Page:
Even though UltraFICO may boast improved predictive analytics, lenders will want to be sure that the benefits outweigh the costs of purchasing and implementing the new score. Additionally, lenders typically want time to test the effectiveness of a new credit score themselves — a test drive, if you will — before deciding to use it on a large scale basis for lending decisions.
Nonetheless, a new credit score which allows you more control is something special. It represents an exciting departure from the way credit scoring has worked for the past 30-odd years. Change won’t take place over night — not in the credit world — but UltraFICO may certainly be cause for a little hope and optimism among American consumers.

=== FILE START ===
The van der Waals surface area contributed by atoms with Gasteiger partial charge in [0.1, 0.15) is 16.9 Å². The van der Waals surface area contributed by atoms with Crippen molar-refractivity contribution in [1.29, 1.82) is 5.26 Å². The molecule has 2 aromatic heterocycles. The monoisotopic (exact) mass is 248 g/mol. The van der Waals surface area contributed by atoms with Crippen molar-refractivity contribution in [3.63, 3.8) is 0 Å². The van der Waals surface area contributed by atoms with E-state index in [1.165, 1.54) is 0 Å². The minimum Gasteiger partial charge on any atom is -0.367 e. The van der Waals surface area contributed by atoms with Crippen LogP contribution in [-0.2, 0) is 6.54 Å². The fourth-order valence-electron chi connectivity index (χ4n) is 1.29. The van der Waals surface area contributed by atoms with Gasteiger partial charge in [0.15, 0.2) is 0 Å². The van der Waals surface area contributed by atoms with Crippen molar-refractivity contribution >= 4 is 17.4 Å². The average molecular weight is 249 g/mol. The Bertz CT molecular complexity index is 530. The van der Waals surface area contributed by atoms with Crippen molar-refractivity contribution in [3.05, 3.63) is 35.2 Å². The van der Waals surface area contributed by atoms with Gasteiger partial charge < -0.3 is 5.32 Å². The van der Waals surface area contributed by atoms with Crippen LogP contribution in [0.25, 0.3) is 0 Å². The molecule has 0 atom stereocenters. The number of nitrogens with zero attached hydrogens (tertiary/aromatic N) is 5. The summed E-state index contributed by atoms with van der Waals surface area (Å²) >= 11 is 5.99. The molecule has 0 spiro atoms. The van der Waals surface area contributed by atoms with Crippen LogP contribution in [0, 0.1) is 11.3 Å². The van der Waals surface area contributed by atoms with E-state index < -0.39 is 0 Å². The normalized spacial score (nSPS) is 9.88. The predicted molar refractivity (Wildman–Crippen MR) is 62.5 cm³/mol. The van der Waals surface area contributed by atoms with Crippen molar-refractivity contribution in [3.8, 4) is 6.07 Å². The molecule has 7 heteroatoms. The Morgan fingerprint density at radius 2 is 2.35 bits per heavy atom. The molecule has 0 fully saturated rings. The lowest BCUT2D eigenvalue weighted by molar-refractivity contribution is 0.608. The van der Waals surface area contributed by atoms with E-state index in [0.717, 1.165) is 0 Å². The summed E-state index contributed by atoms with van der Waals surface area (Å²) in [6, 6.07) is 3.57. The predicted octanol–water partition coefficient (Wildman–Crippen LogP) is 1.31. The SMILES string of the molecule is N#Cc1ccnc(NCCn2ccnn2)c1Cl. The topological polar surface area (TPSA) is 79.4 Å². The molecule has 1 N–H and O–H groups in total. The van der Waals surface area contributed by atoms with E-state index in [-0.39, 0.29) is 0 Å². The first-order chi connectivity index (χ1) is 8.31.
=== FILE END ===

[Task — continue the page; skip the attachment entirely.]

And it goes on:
UltraFICO is a credit scoring model that incorporates bank account data in addition to the usual credit-related information. It’s primarily designed to help individuals with lower scores or limited history increase their odds of approval when applying for credit, so if your credit’s in good shape, UltraFICO might not be very helpful.
Credit Card Insider receives compensation from advertisers whose products may be mentioned on this page. Advertiser relationships do not affect card evaluations. Advertising partners do not edit or endorse our editorial content. Content is accurate to the best of our knowledge when it's published. Learn more in our Editorial Guidelines.
The responses below are not provided or commissioned by bank advertisers. Responses have not been reviewed, approved or otherwise endorsed by bank advertisers. It is not the bank advertisers' responsibility to ensure all posts and/or questions are answered.